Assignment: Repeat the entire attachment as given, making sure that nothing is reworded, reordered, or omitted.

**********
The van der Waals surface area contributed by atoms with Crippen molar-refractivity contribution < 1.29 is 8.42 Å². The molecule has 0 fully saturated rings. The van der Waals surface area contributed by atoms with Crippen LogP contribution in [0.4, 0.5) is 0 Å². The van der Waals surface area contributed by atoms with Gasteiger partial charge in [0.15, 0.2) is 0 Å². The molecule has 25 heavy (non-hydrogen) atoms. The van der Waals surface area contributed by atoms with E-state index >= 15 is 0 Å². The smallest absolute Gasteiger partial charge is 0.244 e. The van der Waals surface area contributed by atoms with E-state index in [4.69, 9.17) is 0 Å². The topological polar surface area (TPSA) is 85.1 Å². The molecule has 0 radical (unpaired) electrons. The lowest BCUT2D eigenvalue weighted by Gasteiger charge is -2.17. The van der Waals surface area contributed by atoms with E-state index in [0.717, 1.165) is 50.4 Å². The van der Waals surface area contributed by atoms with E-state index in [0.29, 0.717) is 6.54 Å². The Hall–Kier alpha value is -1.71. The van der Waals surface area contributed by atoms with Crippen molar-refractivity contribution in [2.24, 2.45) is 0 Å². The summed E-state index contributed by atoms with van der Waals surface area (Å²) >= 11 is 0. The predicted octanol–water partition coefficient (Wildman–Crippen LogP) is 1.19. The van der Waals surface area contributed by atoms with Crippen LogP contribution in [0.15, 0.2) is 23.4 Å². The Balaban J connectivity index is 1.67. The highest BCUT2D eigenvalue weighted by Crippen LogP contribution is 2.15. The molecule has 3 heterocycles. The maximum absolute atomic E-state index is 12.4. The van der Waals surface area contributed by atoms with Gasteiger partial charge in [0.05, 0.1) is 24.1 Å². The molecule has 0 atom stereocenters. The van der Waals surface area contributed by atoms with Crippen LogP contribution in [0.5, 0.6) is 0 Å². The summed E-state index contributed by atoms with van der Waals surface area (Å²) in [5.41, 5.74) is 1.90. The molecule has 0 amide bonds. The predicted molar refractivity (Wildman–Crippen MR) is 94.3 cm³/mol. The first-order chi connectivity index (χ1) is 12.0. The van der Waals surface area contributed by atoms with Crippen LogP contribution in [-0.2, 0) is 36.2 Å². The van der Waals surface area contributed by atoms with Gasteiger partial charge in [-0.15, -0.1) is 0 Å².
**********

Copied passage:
The van der Waals surface area contributed by atoms with Crippen molar-refractivity contribution < 1.29 is 8.42 Å². The molecule has 0 fully saturated rings. The van der Waals surface area contributed by atoms with Crippen LogP contribution in [0.4, 0.5) is 0 Å². The van der Waals surface area contributed by atoms with Gasteiger partial charge in [0.15, 0.2) is 0 Å². The molecule has 25 heavy (non-hydrogen) atoms. The van der Waals surface area contributed by atoms with E-state index >= 15 is 0 Å². The smallest absolute Gasteiger partial charge is 0.244 e. The van der Waals surface area contributed by atoms with E-state index in [4.69, 9.17) is 0 Å². The topological polar surface area (TPSA) is 85.1 Å². The molecule has 0 radical (unpaired) electrons. The lowest BCUT2D eigenvalue weighted by Gasteiger charge is -2.17. The van der Waals surface area contributed by atoms with E-state index in [0.717, 1.165) is 50.4 Å². The van der Waals surface area contributed by atoms with E-state index in [0.29, 0.717) is 6.54 Å². The Hall–Kier alpha value is -1.71. The van der Waals surface area contributed by atoms with Crippen molar-refractivity contribution in [2.24, 2.45) is 0 Å². The summed E-state index contributed by atoms with van der Waals surface area (Å²) >= 11 is 0. The predicted octanol–water partition coefficient (Wildman–Crippen LogP) is 1.19. The van der Waals surface area contributed by atoms with Crippen LogP contribution in [0.15, 0.2) is 23.4 Å². The Balaban J connectivity index is 1.67. The highest BCUT2D eigenvalue weighted by Crippen LogP contribution is 2.15. The molecule has 3 heterocycles. The maximum absolute atomic E-state index is 12.4. The van der Waals surface area contributed by atoms with Gasteiger partial charge in [0.05, 0.1) is 24.1 Å². The molecule has 0 atom stereocenters. The van der Waals surface area contributed by atoms with Crippen LogP contribution in [0.5, 0.6) is 0 Å². The summed E-state index contributed by atoms with van der Waals surface area (Å²) in [5.41, 5.74) is 1.90. The molecule has 0 amide bonds. The predicted molar refractivity (Wildman–Crippen MR) is 94.3 cm³/mol. The first-order chi connectivity index (χ1) is 12.0. The van der Waals surface area contributed by atoms with Crippen LogP contribution in [-0.2, 0) is 36.2 Å². The van der Waals surface area contributed by atoms with Gasteiger partial charge in [-0.15, -0.1) is 0 Å².